Tents of the day were large, typically having two separate sections. The front section was used for work, and was the public area of the tent, open to visitors. The men of the family lived here, ate their meals here, gathered here with family members or friends, and conducted business here if necessary, and was left open in warm weather. The second or rear part of the tent was private, and was divided from the front by a curtain. This is where the women, children and babies lived and slept. 
Tents were large, with at least two sections, and rooms divided by curtains. It took three donkeys or camels to carry a single tent: one for the poles and ropes, a second for the tent itself, and a third for the curtains and interior rugs, etc.
These tents were made from goats' hair or dark sheep's wool, woven in rectangular strips on large looms. Women wove the fabric for the tents, stitched them together, and kept them in good repair. They also made the ropes that tethered the tents to the ground. In effect, they were the craftspeople who produced the housing. 
Women also set up the tents each time the family or group moved to a new site, selected by the women and usually situated on hilltops in summer to capture the breeze, and in winter on the leeward side of valleys, just above the base where flash floods could occur. They used wooden mallets and tent pegs they hoisted up and secured the unwieldy tents. When it was time to move on, they took down the tents, folded them and stowed them for the journey. While this might seem heavy work to us, the Hebrew women were sturdy and skilled, and they worked as a group. In the case of Lehi’s family, we know of at least two daughters mentioned only once when Nephi is explaining who went with him when leaving their first landing site after Lehi died: “...and also my sisters, and all those who would go with me” (2 Nephi 5:6), there would only have been Sariah and the two daughters, so undoubtedly the four sons helped set up the tents during their early sojourn in the wilderness. However, after all were married, no doubt the five wives and Sariah and Ishmael’s wife set up the tents during the many years in the wilderness to Bountiful.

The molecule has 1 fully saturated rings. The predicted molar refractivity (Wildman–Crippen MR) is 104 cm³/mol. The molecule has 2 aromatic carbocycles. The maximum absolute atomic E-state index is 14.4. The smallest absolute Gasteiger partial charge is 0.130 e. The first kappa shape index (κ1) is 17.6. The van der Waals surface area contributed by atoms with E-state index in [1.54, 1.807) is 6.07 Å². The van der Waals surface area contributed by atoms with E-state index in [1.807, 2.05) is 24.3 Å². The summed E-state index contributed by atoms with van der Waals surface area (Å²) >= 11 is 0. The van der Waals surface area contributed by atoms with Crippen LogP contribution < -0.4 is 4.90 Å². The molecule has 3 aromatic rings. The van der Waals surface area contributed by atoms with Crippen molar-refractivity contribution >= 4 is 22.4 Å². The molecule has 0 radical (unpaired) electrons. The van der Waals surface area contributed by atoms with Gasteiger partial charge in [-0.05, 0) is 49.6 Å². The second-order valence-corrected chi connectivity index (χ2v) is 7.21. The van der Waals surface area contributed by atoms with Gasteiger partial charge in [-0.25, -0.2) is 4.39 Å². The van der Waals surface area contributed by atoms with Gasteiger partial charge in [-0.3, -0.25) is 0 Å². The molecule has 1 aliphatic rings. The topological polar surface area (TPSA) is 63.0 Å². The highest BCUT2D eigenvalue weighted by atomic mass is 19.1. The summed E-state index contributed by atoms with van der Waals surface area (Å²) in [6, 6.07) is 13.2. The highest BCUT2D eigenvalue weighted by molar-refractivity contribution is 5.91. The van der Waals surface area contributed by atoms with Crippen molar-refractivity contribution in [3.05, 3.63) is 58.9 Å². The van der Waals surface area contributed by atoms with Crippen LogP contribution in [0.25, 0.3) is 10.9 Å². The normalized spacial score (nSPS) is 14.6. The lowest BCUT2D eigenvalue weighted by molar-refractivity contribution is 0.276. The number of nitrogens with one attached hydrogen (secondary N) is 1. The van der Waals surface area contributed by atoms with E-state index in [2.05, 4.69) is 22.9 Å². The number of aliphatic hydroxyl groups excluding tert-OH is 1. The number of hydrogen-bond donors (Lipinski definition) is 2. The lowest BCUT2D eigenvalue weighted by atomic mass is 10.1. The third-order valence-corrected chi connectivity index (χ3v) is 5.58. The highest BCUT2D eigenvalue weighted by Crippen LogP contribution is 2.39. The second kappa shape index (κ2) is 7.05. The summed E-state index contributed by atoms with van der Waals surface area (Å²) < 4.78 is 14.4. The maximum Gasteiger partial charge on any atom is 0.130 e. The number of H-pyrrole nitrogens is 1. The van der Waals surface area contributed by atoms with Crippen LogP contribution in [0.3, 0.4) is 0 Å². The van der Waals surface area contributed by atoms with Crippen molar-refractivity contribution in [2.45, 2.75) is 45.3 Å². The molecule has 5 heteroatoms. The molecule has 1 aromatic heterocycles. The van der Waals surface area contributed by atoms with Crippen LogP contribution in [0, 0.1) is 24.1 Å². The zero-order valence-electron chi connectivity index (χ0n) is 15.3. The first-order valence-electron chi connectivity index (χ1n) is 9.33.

Left: Tents were set up by the women, and (Right) it took three donkeys or camels to carry one tent
Generally, in a family such as Lehi’s, there would be a tent for the parents, with each adult son having his own tent. This is shown in Lehi’s case when Nephi and his brothers return to Jerusalem after the brass plates. “I, Nephi, and my brethren took our journey in the wilderness, with our tents, to go up to the land of Jerusalem” (1 Nephi 3:9). Nor were these tents the one Lehi and Sariah stayed in, for when Nephi and his brothers returned with the plates, Lehi was living in his own tent: “And when we had returned to the tent of my father, behold their joy was full, and my mother was comforted” (1 Nephi 45:7).